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[#2018oscardeathrace] The Nominees for the 90th Academy Awards

 

My favorite time of the year for film: The Oscar Death Race. I’m ready for it this year, are you?

The Oscar Death Race is a yearly attempt to see all or most of the Oscar Nominees. It officially kicks off after the nominations, which were announced early this morning.

Here are the nominations for this year’s Academy Awards, hosted again by Jimmy Kimmel.

 

Best Picture

 

Best Director

 

Best Actor

  • Timothee Chalamet, Call Me by Your Name
  • Daniel Day-Lewis, Phantom Thread
  • Daniel Kaluuya, Get Out
  • Gary Oldman, Darkest Hour
  • Denzel Washington, Roman J. Israel, Esq.

 

Best Actress

 

Best Supporting Actor

 

Best Supporting Actress

  • Mary J. Blige, Mudbound
  • Allison Janney, I, Tonya
  • Lesley Manville, Phantom Thread
  • Laurie Metcalf, Lady Bird
  • Octavia Spencer, The Shape of Water

 

Best Original Screenplay

 

Best Adapted Screenplay

 

Best Animated Feature Film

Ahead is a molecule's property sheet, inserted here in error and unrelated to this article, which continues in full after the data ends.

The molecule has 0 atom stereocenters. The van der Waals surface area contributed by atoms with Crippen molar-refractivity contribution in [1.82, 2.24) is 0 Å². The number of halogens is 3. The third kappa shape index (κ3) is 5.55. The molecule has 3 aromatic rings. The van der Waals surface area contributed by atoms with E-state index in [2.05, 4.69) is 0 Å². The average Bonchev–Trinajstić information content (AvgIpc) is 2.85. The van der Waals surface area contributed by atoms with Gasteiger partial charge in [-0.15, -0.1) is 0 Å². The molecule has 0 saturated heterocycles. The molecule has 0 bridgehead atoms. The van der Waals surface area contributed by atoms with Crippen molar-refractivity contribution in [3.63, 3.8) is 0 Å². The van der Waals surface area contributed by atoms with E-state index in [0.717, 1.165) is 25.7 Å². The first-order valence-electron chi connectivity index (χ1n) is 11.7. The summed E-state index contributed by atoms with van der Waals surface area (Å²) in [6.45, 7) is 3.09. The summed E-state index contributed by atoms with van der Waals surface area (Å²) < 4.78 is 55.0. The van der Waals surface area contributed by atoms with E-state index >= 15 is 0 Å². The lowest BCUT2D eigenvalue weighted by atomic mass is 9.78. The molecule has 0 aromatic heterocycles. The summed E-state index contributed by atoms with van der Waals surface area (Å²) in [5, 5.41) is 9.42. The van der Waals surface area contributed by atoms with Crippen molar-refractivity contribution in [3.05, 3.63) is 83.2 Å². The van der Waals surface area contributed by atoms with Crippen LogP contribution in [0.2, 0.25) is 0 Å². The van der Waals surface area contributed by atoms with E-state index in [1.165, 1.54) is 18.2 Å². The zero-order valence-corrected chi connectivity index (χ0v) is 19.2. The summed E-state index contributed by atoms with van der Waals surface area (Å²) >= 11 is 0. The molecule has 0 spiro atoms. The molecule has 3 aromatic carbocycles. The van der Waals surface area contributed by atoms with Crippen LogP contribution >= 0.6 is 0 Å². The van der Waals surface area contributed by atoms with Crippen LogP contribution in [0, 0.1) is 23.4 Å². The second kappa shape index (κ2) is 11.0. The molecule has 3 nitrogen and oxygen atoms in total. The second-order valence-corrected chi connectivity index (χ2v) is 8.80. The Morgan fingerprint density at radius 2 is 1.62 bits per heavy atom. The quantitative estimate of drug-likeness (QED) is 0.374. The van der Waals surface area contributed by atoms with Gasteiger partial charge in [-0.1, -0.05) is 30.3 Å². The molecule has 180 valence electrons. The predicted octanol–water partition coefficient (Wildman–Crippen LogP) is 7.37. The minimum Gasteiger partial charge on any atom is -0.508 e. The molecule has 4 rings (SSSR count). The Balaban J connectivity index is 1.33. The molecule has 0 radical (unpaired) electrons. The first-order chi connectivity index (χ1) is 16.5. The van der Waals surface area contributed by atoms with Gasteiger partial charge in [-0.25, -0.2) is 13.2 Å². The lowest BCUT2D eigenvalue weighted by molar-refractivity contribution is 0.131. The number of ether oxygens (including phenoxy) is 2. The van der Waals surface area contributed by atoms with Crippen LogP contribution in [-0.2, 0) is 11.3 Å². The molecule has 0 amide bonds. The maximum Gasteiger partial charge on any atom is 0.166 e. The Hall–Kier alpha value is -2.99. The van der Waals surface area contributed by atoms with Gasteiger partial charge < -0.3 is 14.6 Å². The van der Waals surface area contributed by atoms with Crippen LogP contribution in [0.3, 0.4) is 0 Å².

• The Boss Baby
  • The Breadwinner
  • Coco
  • Ferdinand
  • Loving Vincent

 

Best Foreign Language Film

  • A Fantastic Woman
  • The Insult
  • Loveless
  • On Body and Soul
  • The Square

 

Best Documentary Feature

  • Abacus: Small Enough to Jail
  • Faces Places
  • Icarus
  • Last Men in Aleppo
  • Strong Island

 

Best Documentary Short

  • Edith + Eddie
  • Heaven is a Traffic Jam on the 405
  • Heroin(e)
  • Knife Skills
  • Traffic Stop

 

Best Live Action Short Film

  • DeKalb Elementary
  • The Eleven O’Clock
  • My Nephew Emmett
  • The Silent Child
  • Watu Wote/All of Us

 

Best Animated Short Film

  • Dear Basketball
  • Garden Party
  • Lou
  • Negative Space
  • Revolting Rhymes

 

Best Original Score

 

Best Original Song

  • “Mighty River” from Mudbound
  • “Mystery of Love” from Call Me by Your Name
  • “Remember Me” from Coco
  • “Stand Up for Something” from Marshall
  • “This Is Me” from The Greatest Showman

 

Best Sound Editing

 

Best Sound Mixing

 

Best Production Design

 

Best Cinematography

 

Best Makeup and Hairstyling

  • Darkest Hour